I realize I still haven't commented on Oprah Winfrey and her 378 staffers "going vegan" for one week. Earlier this month, after the episode aired (February 1), the blogosphere was aflutter with all kinds of commentary. Like millions of other people across North America, I did see the episode in question, at least most of it. I did like Kathy Freston, the New York Times bestselling author who served as a very eloquent "vegan ambassador" to Oprah's show and was the only person on it who discussed the suffering of animals. Good for Kathy, whose book Veganist: Lose Weight, Get Healthy, Change the World has undoubtedly won over new converts.
I agree with the moderates who insist that Oprah's vegan message is being beamed to a largely omnivore audience, thus breaking through the formidable anti-vegan wall that surrounds many people who eat meat and other animal products.
It is too bad that Oprah used the word "radical" to describe the vegan diet. It is too bad that one of her guests was Michael Pollan, who frustrates the hell out of me because he recognizes how evil factory farming is, but he insists that "happy meat" is an acceptable alternative. Murder is murder, Michael, and it doesn't matter whether the being whose life is taken lived in a cramped gestation crate or out in a grassy field. Murdering them is still a crime, no matter how you slice it or spin it.
It was a huge missed opportunity that Oprah didn't have Gary Francione on her show. The man would've set everybody straight.
It's difficult to either universally praise or condemn Oprah. Her message is getting out to tens of millions. Lately, veganism has been a part of that message. Too often on her show, the vegan message is wrapped up in losing weight and staying healthy, and not so much in liberating animals from suffering.
But inevitably there are going to be some people who were moved by her message who explore veganism in greater depth. Hopefully, some of these compassionate omnivores will discover Gary Francione's website and the countless others that are dedicated to an unwavering message of compassion toward animals. Hopefully, these newcomers will learn more about what happens to animals and fish who are thrown by the billions into the factory farm meat grinder. And equally importantly, hopefully they'll learn that dairy products also exact a tremendous toll on cows and calves. And maybe, just maybe, they'll discover that the "happy meat" touted by Michael Pollan is a myth.
The message we want them to hear is that all animal suffering is immoral and must end right now. Sadly, on Oprah's vegan episode, that message often got lost.
This much ought to be said about Oprah's vegan program: It is presenting veganism as an option, and it is beaming the message on a level that the rest of us cannot. It is reaching an audience that the rest of us are not. It is winning over people who are beyond the scope of abolitionists to win over. The omnivores aren't listening to us, but they're listening to her.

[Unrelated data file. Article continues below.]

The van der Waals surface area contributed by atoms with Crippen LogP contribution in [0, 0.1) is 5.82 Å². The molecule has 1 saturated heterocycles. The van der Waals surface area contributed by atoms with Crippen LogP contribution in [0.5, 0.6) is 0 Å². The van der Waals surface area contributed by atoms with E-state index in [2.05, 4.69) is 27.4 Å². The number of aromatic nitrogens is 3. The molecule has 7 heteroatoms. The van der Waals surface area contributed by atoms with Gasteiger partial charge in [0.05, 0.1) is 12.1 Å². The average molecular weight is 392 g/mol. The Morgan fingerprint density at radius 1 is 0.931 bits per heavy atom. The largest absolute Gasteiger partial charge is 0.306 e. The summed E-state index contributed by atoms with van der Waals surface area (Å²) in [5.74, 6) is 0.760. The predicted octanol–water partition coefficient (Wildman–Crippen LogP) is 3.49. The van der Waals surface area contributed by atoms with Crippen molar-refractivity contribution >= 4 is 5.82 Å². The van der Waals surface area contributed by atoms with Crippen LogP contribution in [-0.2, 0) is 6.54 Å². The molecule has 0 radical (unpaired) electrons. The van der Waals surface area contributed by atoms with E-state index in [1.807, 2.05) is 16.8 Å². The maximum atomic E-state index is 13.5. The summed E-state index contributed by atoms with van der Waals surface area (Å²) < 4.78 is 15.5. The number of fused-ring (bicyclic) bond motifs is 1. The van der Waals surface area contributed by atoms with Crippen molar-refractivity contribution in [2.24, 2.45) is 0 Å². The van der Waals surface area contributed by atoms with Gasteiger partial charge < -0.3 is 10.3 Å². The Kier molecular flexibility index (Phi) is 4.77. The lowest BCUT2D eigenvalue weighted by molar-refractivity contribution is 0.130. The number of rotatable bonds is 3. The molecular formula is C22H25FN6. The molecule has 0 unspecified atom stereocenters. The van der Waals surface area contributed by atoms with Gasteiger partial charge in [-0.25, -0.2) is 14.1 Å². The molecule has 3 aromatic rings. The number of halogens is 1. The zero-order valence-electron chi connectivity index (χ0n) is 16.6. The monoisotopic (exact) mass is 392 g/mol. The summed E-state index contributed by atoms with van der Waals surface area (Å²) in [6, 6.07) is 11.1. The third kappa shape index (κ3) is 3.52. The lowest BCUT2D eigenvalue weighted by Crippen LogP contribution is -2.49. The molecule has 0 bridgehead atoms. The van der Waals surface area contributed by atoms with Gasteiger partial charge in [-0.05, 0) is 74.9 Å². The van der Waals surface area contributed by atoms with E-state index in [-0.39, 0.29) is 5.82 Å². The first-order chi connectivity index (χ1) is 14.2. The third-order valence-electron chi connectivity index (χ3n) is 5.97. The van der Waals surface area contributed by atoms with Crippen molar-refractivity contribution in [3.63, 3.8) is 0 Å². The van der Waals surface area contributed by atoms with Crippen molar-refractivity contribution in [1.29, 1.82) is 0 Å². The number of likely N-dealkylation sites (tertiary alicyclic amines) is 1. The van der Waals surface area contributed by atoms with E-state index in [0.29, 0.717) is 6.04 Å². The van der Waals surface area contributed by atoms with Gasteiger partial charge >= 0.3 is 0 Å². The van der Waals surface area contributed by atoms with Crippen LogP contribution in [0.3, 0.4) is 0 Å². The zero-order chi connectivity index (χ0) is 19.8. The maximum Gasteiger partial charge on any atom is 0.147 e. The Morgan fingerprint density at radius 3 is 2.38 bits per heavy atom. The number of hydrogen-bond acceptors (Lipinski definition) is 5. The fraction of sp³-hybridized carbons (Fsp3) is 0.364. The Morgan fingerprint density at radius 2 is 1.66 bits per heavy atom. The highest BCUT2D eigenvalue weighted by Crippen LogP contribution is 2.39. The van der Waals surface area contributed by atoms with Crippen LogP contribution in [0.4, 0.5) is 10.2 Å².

That doesn't mean her message isn't fraught with problems. It is. What it does mean is that veganism is being nudged into the mainstream. Omnivores are usually won over by accident. They turn on Oprah, watch her show, buy Freston's book and go out and Google "veganism." Googling "veganism" brings up websites, news stories and videos. Maybe the curious soul looking into veganism for the first time will click on one of the videos that PETA posted about animals suffering in the factory farm system. Maybe they'll stumble upon a Gary Francione podcast. Who knows? Maybe they'll find "We're All Animals"! You never know.
Accidents often cause people to put 2 and 2 together. Information is piled upon new information. For the first time ever, a shocked soul watches animals being slaughtered, fish being cut open alive, calves being whisked off for veal. "I didn't know," they might say. "I just didn't know." Sometimes, the scenes are so awful, the sensitive soul will look away. But a light has been turned on. Consciousness has been raised. The long march, as we all know, begins with a single step.
Learning about suffering is a complicated process. Who knows why some people choose to live compassionately while others turn a blind eye to suffering? These questions are all a part of life's great mystery.
But at least Oprah's show - bad as it was in some spots - was a spark. Some viewers are undoubtedly going to investigate veganism more deeply after watching it. Veganism will inevitably lead some to animal rights. At the end of the day, the vegan and animal rights movements may win over a few converts who stumbled our way as a result of seeing Oprah's deeply flawed vegan episode. Our best hope is that curious folks with kind hearts set off down the path, and eventually cross the point of no return.